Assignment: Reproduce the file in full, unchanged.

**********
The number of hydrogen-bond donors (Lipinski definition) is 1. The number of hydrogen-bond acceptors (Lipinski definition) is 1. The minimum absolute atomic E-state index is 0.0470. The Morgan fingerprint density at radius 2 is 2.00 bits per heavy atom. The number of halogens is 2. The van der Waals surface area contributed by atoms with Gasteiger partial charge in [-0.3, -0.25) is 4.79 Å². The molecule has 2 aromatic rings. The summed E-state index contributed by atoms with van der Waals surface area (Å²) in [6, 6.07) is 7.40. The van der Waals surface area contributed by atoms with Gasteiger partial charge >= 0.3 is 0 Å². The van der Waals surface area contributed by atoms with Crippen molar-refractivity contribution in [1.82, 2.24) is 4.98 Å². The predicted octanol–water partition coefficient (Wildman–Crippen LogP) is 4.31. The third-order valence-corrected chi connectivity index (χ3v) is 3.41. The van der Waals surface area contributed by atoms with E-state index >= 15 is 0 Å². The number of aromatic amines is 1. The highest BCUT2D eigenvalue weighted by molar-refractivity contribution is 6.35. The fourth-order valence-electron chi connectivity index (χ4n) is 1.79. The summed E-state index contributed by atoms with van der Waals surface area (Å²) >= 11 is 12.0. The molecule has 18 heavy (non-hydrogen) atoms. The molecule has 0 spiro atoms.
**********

The number of hydrogen-bond donors (Lipinski definition) is 1. The number of hydrogen-bond acceptors (Lipinski definition) is 1. The minimum absolute atomic E-state index is 0.0470. The Morgan fingerprint density at radius 2 is 2.00 bits per heavy atom. The number of halogens is 2. The van der Waals surface area contributed by atoms with Gasteiger partial charge in [-0.3, -0.25) is 4.79 Å². The molecule has 2 aromatic rings. The summed E-state index contributed by atoms with van der Waals surface area (Å²) in [6, 6.07) is 7.40. The van der Waals surface area contributed by atoms with Gasteiger partial charge >= 0.3 is 0 Å². The van der Waals surface area contributed by atoms with Crippen molar-refractivity contribution in [1.82, 2.24) is 4.98 Å². The predicted octanol–water partition coefficient (Wildman–Crippen LogP) is 4.31. The third-order valence-corrected chi connectivity index (χ3v) is 3.41. The van der Waals surface area contributed by atoms with E-state index >= 15 is 0 Å². The number of aromatic amines is 1. The highest BCUT2D eigenvalue weighted by molar-refractivity contribution is 6.35. The fourth-order valence-electron chi connectivity index (χ4n) is 1.79. The summed E-state index contributed by atoms with van der Waals surface area (Å²) >= 11 is 12.0. The molecule has 18 heavy (non-hydrogen) atoms. The molecule has 0 spiro atoms.